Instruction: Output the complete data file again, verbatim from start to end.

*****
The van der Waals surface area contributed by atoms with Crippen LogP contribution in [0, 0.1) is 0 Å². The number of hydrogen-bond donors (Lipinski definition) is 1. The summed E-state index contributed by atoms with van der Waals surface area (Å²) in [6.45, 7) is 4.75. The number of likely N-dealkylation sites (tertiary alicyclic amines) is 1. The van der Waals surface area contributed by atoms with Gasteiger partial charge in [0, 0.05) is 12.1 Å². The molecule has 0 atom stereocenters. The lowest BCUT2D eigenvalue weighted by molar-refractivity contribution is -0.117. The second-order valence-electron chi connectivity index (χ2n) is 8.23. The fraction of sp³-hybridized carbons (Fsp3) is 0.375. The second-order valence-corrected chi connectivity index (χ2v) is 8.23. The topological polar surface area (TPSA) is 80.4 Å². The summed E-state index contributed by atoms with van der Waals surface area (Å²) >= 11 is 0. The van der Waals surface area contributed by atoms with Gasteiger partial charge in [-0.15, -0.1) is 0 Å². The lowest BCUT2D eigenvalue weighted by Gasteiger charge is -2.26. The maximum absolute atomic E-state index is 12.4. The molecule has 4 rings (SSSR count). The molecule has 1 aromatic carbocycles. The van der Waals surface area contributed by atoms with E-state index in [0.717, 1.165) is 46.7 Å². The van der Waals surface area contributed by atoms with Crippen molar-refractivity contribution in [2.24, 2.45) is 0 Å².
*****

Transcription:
The van der Waals surface area contributed by atoms with Crippen LogP contribution in [0, 0.1) is 0 Å². The number of hydrogen-bond donors (Lipinski definition) is 1. The summed E-state index contributed by atoms with van der Waals surface area (Å²) in [6.45, 7) is 4.75. The number of likely N-dealkylation sites (tertiary alicyclic amines) is 1. The van der Waals surface area contributed by atoms with Gasteiger partial charge in [0, 0.05) is 12.1 Å². The molecule has 0 atom stereocenters. The lowest BCUT2D eigenvalue weighted by molar-refractivity contribution is -0.117. The second-order valence-electron chi connectivity index (χ2n) is 8.23. The fraction of sp³-hybridized carbons (Fsp3) is 0.375. The second-order valence-corrected chi connectivity index (χ2v) is 8.23. The topological polar surface area (TPSA) is 80.4 Å². The summed E-state index contributed by atoms with van der Waals surface area (Å²) >= 11 is 0. The van der Waals surface area contributed by atoms with Gasteiger partial charge in [-0.15, -0.1) is 0 Å². The lowest BCUT2D eigenvalue weighted by Gasteiger charge is -2.26. The maximum absolute atomic E-state index is 12.4. The molecule has 4 rings (SSSR count). The molecule has 1 aromatic carbocycles. The van der Waals surface area contributed by atoms with E-state index in [0.717, 1.165) is 46.7 Å². The van der Waals surface area contributed by atoms with Crippen molar-refractivity contribution in [2.24, 2.45) is 0 Å².